A typical reed diffuser set comes with 8–10 reeds, and each reed set lasts 3–4 months (on average). That means you’ll blow through some 24 to 40 reed sticks annually. But what if you don’t want to add to America’s 292.4 million tons of trash sent to landfills yearly? Can you just reuse reed diffuser sticks?

Here’s the TL;DR:

You can’t clean reed diffuser sticks. Rattan sticks will become saturated with diffuser oil after about 3–4 months and will no longer release the fragrance as effectively. You can technically reuse somewhat new sticks with the same fragrance. However, the reeds may already be partially clogged.

Generally speaking, you should open a new set of diffuser sticks every time you begin a fresh bottle of oil. (*loud exhale*) Keep reading to learn why you actually shouldn’t rinse your old diffuser reeds off in the sink or wipe them down with an old rag.

Why You Shouldn’t Clean or Reuse Diffuser Reeds

reed diffuser bottle and sticks next to plant

Attempting to “clean” your reed diffuser sticks with rinsing or wiping will result in soggy rattan sticks or a dish rag that smells of that scent.

Yet, beyond those, there are a few other reasons not to clean (or reuse) diffuser reeds, such as:

It’s Impossible to Actually “Clean” Them

Each diffuser stick has a mini “system” of tunnels that allow the reed diffuser oil to travel up from the end submerged to the exposed tip.

The “magic” behind reed diffusers happens when the fragrance oil contacts the air and releases its scent. However, as the oil travels upward through the reed, it can also leave traces of residue in those tunnels. 

This—along with regular exposure to humidity and high temperatures—can cause a reed to clog and block the oil’s flow over time (which is natural). Reeds can also become clogged due to airborne dirt, dust, and debris.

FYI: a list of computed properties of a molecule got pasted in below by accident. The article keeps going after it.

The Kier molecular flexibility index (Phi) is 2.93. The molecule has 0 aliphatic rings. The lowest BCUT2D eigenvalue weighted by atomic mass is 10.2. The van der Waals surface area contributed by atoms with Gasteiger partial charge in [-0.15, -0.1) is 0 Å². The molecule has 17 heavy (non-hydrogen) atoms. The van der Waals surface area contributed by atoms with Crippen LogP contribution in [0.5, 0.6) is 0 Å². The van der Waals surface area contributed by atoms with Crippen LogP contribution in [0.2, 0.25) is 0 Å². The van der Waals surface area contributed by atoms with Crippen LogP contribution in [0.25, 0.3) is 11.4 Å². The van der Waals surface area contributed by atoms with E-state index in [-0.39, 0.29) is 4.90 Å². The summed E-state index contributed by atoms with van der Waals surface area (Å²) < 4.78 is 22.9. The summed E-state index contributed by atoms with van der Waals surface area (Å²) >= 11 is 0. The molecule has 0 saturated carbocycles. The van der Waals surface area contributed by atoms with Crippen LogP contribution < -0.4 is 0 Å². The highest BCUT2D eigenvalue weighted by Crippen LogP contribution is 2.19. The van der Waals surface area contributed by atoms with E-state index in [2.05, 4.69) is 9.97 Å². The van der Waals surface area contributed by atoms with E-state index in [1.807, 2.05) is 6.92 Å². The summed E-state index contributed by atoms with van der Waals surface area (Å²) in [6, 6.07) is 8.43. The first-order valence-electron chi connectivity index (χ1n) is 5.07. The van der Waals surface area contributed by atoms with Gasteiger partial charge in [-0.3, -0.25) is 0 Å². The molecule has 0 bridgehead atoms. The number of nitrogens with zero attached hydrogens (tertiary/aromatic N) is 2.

Soaking or rinsing a reed in water can trigger that same clogging effect. Bamboo and rattan reeds are porous (or holey) and can become extremely waterlogged when drenched. Unfortunately, water-logged reeds will likely no longer absorb oil as effectively.

A mini experiment: I tried rinsing my current diffuser sticks with water and let them air-dry for a few hours to see what effect (if any) it had on them. I’ve had these reeds in my diffuser for several months now, and they’re noticeably less efficient at carrying a fragrance.

They also have visible bending/warping, as you can see below:

visible warping in old reed sticks
Old reed diffuser sticks with visible warping and bowing

Here were the key takeaways:

  • No matter how much water you use, the sticks will still smell heavily of whatever oil they soaked up.
  • The outsides of the sticks will still leave behind an oily residue.
  • Rinsing reed sticks with water doesn’t clean them.

It Is Possible To Reuse Reeds for the Same Scent

While reusing diffuser reeds is far from the gold standard, you can theoretically dry reeds with either paper towels or a dry cloth. All you have to do is dab them firmly to remove any excess oil. Then, lay them out on a towel in a well-ventilated room to air-dry completely.

However, the air-dry method only works with gently used reeds and for future refills of the same exact scent. For example, if your first jar of oil outlived the original reeds, you replaced them, and then the fragrance oil lost its oomph shortly after that.

Of course, drying the reeds won’t “undo” or reverse any clogging within the tunnel system. So these semi-new reeds may only have a few weeks or months left in them rather than the typical 3–4-month lifespan.

You can see the months-old reed below is not only a darker color than the fresh reeds, but it also has visibly clogged pores:

fresh vs used reeds
Fresh reeds (left) versus months-old used reed (right)